It wasn’t long ago that Stephen King was derided as a simple peddler of horror, spinning yarns of children with special powers or ghouls that take 1,000 pages to vanquish. After his success in the 1970s and 80s, starting with “Carrie,” King could have easily coasted, mailed it in, and written different versions of the same story, cashing bestseller checks all the way to the grave.
Instead, especially over the last decade, King has embraced the best parts of his earliest fiction and razored away the fat without losing his edge. For King and for his Constant Readers, it’s never been about the spectacle of horror. It’s been about the way he understands his characters and puts them on the page for us to recognize, sympathize with, and follow throughout their journeys against obstacles in their own minds and those completely beyond their comprehension.
As a kid, the only interaction I had with Stephen King was a tattered “Nightmares & Dreamscapes” paperback that I picked up at a garage sale and the occasional movie or television adaptation of his work (“Pet Sematary” and the “It” miniseries come to mind). It wasn’t until I was about to start teaching composition at Appalachian State that I truly dove into the massive literary world of Stephen King. Before I was about to move to North Carolina to teach, I was wandering around the Council Bluffs mall (RIP) before eventually finding myself in the attached Barnes & Noble. It was there that I grabbed a copy of King’s part-memoir, part-textbook “On Writing,” which he composed in the wake of his near-fatal car accident (he was walking on the side of the road when a car struck him in 1999). From there, I was hooked, reading everything and collecting as many of his books as possible. The image at the top of this piece is from a portion of my dedicated Stephen King bookshelf, complete with a 1st edition “Pet Sematary” and the hard-to-find “Bachman Book” collection. It’s a start, but certainly doesn’t come close to everything King has published.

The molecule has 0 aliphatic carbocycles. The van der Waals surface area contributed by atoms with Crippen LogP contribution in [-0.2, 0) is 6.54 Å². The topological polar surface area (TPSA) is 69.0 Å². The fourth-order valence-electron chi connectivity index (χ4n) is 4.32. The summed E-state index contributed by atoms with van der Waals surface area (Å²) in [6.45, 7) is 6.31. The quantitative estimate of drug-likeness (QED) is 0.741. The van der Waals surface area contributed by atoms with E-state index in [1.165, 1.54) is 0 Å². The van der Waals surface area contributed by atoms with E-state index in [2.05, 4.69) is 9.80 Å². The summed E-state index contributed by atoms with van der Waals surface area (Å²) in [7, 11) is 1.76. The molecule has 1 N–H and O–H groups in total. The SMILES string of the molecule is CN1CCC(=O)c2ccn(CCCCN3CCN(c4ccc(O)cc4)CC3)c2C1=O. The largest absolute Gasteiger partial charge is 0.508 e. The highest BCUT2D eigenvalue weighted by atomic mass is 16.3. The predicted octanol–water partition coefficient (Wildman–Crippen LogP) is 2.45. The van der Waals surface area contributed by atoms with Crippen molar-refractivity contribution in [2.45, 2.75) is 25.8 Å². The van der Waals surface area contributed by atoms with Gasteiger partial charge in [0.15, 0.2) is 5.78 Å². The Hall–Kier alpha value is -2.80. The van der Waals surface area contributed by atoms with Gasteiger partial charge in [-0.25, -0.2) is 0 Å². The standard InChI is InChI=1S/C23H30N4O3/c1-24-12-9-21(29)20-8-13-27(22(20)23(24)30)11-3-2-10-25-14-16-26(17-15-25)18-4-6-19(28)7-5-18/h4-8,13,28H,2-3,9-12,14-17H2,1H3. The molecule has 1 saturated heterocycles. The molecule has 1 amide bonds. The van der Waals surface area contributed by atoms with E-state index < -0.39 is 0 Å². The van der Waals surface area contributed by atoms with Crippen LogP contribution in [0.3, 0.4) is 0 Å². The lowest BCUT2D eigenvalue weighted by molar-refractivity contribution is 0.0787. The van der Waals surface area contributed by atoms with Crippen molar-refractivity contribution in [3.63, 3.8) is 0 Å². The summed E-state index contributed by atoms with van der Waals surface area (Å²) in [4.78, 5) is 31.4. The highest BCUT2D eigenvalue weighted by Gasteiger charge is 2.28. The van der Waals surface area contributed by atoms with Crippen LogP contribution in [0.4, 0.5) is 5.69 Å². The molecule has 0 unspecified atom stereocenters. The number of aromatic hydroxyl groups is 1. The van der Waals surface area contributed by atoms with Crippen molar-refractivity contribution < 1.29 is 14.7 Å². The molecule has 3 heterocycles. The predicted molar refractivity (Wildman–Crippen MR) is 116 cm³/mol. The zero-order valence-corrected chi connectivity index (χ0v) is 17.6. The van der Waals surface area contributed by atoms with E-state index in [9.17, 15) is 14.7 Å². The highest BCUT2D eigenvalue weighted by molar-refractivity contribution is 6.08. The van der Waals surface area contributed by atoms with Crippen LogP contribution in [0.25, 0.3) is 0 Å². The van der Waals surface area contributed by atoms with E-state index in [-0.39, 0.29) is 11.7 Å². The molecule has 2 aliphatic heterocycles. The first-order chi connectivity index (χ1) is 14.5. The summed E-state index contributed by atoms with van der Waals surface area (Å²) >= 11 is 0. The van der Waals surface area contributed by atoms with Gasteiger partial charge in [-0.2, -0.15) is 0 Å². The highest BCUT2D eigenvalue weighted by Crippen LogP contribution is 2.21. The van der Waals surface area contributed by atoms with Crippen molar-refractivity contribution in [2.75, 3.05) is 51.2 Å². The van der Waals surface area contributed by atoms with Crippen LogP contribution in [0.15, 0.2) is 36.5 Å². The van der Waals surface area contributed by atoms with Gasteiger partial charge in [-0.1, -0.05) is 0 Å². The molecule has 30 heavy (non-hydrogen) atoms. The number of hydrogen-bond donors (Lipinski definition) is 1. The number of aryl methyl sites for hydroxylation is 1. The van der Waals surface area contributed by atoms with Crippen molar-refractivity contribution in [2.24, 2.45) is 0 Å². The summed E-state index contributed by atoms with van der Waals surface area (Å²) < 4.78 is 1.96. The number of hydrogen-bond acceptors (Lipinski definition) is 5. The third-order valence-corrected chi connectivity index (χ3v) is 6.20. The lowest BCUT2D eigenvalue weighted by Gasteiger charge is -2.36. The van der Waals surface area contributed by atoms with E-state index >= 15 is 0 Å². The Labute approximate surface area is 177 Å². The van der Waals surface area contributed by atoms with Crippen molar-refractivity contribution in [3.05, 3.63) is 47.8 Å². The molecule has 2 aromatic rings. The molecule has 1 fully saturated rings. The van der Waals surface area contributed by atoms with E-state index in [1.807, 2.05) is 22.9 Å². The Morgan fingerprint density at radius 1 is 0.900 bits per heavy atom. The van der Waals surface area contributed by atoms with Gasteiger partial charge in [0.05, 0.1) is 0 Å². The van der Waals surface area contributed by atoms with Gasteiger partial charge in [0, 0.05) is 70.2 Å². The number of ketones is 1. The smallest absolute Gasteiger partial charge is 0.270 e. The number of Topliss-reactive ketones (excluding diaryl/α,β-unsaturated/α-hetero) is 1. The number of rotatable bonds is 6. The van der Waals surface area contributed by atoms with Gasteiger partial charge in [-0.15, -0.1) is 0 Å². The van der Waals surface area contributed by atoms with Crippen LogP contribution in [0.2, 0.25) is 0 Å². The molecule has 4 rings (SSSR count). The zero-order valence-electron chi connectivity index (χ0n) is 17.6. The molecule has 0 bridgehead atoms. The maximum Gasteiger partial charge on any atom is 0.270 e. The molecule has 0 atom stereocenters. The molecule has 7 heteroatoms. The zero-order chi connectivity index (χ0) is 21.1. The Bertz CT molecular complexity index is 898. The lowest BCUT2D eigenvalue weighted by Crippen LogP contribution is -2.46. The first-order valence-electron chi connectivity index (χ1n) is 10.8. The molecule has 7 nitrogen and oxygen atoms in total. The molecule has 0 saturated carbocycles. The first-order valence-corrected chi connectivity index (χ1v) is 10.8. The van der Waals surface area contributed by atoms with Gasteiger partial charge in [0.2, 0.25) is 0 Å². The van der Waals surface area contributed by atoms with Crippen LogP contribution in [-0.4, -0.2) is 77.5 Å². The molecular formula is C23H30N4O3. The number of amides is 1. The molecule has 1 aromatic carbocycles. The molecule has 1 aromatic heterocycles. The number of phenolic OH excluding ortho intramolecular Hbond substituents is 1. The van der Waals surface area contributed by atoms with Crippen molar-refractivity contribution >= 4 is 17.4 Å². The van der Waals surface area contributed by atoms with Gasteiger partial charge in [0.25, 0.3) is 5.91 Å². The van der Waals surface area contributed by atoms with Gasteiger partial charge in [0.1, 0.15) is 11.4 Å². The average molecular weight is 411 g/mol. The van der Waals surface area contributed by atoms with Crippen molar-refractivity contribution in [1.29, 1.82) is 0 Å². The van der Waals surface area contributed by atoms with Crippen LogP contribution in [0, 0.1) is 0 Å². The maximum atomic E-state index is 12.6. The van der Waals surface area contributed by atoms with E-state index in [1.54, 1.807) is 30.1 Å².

For King readers, “everything” encompasses quite a damn bit: 64 novels, 11 short story/novella collections, and five nonfiction books. Just in the last decade, he’s published 15 books, with another one on the way later this year. And as much as I love the early King (especially the run from “Carrie” to “Pet Sematary”), he is firing on all cylinders now as much as any time in his career.
The literary world has also started to come around to The King. In 2015, he received a National Medal of Arts and his books now regularly end up on “Best of the Year” lists. He’s also become a hit with filmmakers, as his books, old and new, are gobbled up for adaptation, with a whopping 17(!) adaptations currently in the works for the next few years. In other words, he’s a long way from his 2003 National Book Award being blasted by renowned critic Harold Bloom, with Bloom saying, “The decision to give the National Book Foundation’s annual award for ‘distinguished contribution’ to Stephen King is extraordinary, another low in the shocking process of dumbing down our cultural life.” Also, fuck Harold Bloom and his pretentiousness.